"Dog's Birthday Party" by Septic & the TanksReview
It was fourteen months ago when I wrote an article in the magazine introducing Septic & the Tanks to our readership: looking back, I think my enthusiasm is pretty clear, as is my anticipation of their getting their sound down on record: which, with the help of Jon at the Moonbase, they have now achieved. So you can imagine how pleased I am to tell you about "Dog's Birthday Party".
Hats off to the band for matching both their memorable name and unique status as a "banjo punk fusion" band (well that's THE banjo punk fusion band really isn't it?) with a title & subject as startling. I own many thousand tracks in my personal collection but not a single one has tackled the subject before.
I've saluted Jon for capturing the more idiosyncratic local bands' music without losing their unique personality and offering as much access to the elements of sound without sacrificing dirtiness & rawness & he's done them proud.
I'm pleased to say that I have no precise sense of what they are singing about: is it literal? Or is it concerning the sort of dog Iggy wished to be? Does that matter? (Not really) Can it be both at once (Why on earth not?). That the party pretty much degenerates as the song progresses into something distasteful suggests some metaphor going on to be honest….("get the fucking bitch out of my yard" is a long way from the lyrics earlier in the story)… like too many parties, it seems like it ends in tears.
What matters is that they mean what they say & that they sound like they are thoroughly enjoying themselves doing so. A zephyr of fresh air free from career cynicism or calculated targeting of demographics, this sort of authenticity and honesty of purpose is what really counts with me & if you read my previous article, you'll get a reminder of their evident joy in making music together. I'd trade that any day for all of the po-faced conformists writing virtue-signalling songs to press audiences' buttons. I think Septic and all of the Tanks want people to enjoy their music, but I think they'd be equally happy playing for themselves.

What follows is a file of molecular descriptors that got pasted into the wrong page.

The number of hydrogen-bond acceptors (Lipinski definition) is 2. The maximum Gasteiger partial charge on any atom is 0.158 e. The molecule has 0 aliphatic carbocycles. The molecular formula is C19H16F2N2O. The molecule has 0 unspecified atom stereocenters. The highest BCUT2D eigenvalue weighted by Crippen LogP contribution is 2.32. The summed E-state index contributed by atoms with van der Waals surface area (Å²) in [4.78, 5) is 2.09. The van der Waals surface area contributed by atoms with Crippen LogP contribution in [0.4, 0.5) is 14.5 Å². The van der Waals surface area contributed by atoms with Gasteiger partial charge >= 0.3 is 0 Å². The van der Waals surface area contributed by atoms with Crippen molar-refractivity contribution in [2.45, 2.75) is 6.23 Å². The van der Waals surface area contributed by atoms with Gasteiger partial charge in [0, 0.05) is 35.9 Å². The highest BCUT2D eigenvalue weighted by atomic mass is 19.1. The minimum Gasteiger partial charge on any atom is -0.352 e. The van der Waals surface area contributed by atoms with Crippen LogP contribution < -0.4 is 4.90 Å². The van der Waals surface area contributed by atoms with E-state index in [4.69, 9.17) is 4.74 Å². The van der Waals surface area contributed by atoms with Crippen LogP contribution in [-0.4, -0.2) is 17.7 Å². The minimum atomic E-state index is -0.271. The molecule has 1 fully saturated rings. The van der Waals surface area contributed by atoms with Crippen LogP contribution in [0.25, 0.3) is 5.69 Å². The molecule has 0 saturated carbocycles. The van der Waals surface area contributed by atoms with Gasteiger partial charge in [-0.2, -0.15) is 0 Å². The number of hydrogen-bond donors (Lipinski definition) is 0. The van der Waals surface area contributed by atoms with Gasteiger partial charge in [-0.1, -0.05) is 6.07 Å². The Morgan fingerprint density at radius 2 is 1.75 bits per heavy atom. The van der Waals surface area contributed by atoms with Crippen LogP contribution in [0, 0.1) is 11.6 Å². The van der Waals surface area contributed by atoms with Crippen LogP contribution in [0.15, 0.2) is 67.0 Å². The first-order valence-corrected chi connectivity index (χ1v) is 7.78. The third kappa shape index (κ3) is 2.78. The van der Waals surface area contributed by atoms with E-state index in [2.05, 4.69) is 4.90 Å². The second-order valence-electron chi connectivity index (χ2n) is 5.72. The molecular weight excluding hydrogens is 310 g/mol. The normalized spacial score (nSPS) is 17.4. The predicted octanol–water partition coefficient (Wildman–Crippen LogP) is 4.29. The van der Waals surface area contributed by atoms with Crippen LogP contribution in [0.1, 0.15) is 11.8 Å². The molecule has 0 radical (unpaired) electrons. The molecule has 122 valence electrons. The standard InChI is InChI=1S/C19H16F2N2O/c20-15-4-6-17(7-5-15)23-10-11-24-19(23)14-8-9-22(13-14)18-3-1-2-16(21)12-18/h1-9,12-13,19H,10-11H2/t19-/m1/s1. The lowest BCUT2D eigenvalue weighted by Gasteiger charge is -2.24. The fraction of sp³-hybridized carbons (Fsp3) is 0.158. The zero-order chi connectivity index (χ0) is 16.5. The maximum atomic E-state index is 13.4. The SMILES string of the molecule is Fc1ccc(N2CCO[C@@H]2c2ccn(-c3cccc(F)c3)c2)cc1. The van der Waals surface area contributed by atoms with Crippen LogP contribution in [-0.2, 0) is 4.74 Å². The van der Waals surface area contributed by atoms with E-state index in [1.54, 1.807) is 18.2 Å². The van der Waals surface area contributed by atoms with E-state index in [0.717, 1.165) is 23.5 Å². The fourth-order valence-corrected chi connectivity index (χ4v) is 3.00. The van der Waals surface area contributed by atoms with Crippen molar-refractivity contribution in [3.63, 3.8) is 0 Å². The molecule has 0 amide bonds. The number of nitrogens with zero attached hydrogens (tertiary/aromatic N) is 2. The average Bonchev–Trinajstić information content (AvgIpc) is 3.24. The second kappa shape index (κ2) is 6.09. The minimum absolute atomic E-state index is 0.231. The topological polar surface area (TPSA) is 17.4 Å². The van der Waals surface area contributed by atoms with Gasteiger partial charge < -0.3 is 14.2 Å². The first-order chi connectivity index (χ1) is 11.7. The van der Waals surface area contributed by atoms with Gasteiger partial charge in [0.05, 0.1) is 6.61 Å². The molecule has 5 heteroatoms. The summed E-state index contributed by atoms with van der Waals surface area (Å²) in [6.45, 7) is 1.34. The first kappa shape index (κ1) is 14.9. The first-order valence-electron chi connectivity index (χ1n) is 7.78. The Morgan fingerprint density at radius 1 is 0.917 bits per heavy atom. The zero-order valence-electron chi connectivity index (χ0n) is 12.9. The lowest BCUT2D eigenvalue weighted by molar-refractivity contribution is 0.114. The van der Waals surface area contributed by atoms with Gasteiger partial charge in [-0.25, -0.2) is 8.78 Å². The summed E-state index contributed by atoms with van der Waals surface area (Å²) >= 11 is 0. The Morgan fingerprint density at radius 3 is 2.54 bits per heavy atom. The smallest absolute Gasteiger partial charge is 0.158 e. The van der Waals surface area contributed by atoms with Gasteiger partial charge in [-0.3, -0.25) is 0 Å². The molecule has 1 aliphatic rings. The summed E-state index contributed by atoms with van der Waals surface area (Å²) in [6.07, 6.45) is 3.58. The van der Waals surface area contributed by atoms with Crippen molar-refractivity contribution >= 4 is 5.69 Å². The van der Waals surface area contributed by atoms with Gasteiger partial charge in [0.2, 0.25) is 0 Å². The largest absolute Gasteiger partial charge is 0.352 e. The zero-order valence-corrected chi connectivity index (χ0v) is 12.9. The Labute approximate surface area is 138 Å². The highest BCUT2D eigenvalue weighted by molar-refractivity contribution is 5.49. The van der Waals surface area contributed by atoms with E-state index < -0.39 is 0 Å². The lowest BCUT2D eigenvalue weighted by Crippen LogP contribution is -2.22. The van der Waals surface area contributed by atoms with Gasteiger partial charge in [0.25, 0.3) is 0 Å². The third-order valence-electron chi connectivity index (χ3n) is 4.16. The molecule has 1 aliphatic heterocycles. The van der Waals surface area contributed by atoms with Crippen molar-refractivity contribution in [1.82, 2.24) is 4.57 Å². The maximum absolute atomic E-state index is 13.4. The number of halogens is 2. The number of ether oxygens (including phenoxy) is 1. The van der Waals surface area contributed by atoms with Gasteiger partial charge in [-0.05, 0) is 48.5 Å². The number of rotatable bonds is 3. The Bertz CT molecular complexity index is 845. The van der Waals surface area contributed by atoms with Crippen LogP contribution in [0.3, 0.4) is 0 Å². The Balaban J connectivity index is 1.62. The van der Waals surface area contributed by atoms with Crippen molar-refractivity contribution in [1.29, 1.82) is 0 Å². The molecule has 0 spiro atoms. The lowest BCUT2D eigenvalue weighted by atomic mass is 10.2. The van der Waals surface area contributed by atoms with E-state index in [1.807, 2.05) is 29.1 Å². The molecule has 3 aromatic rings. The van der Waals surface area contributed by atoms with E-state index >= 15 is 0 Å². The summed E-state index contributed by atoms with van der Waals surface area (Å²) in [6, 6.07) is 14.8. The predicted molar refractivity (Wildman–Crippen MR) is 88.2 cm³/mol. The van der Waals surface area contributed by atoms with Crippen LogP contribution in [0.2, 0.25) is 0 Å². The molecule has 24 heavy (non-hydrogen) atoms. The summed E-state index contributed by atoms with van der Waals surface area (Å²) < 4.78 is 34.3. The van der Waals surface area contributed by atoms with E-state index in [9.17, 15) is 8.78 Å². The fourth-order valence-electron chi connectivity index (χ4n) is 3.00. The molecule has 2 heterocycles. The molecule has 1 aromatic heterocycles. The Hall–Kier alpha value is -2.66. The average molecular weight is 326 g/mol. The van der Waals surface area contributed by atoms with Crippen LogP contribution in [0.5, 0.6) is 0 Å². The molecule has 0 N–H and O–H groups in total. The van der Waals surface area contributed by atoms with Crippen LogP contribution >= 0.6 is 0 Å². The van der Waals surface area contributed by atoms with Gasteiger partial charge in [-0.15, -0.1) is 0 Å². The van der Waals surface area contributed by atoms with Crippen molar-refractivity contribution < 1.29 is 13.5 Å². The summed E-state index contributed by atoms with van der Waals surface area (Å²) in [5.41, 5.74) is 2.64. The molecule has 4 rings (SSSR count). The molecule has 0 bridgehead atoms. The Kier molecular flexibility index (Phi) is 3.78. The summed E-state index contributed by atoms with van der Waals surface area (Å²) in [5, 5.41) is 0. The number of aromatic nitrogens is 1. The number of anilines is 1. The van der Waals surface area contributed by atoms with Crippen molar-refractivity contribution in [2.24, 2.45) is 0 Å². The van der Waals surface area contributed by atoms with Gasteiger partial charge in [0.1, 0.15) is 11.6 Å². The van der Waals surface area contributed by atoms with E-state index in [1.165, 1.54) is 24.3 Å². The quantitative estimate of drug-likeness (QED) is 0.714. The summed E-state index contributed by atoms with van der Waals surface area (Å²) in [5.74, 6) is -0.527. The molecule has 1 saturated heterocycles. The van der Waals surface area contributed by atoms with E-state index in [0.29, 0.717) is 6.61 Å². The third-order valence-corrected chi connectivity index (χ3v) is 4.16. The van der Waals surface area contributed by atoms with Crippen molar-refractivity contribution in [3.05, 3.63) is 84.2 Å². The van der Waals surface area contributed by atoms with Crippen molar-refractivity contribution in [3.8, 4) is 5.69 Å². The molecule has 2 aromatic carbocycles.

The music is without question classic punk: not identikit punk by numbers thankfully but we'll all pull out little moments of nods to other bands in there somewhere (I got a scent of a Rogers Sisters track at one point). Where I think I was most intrigued in advance was wondering where the banjo fitted in: there are few precedents & where it has worked in the past was via the filter of cow-punk where bands like the early Pogues or the Boothill Foot Tappers fused punk with roots music (e.g. traditional Irish, skiffle or Americana) wherein the instrument already had a major role. Septic & the Tanks have bypassed these filters completely & just bunged it in & figured out what role it could perform. Which is pretty radical as an approach & thankfully totally in keeping with the punk DIY ethos (do people remember the shock of X-Ray Spex songs being defined not only by the vocals but a totally unorthodox sax sound from a rookie player (Lora Logic) still at school?) The answer (at least as far as this song goes) is that Lucy Kenny provides a second line of riffing in addition to the guitar plus textures which add variety and unique qualities to their music rather than being a lead instrument (maybe that will be a feature on other songs?).
It would be remiss not to remind you of the names of the other members too: they are of course Robin Synnott on vocals, Sarah Croom on bass, James Croom on guitar and Sophie Williams on drums and they all play with an infectious abandon which to some degree belies their relative lack of experience (they've really only been playing their instruments for a couple of years) but totally justifies their timetable in terms of first getting out there & performing & now recording. They have the chops right now to play exactly what they want without needing the technique they've not yet acquired: unsurprisingly that gives them a vibrancy & immediacy untrammelled with extra baggage. In Robin they have the ideal front person: charisma, presence, the vocal power to be heard over the punk racket & above all large quantities of attitude.
Septic & the Tanks are delivering on my expectations (exceeding them too) and you are not going to hear anything like "Dog's Birthday Party" at local or any other level. They are bringing their own thing to the scene& what more could we ask? I thank them & think that you will too…..
Complementing the music is a great video courtesy of Dikira Media which can be seen here: https://www.youtube.com/watch?v=UPq9hctrcxM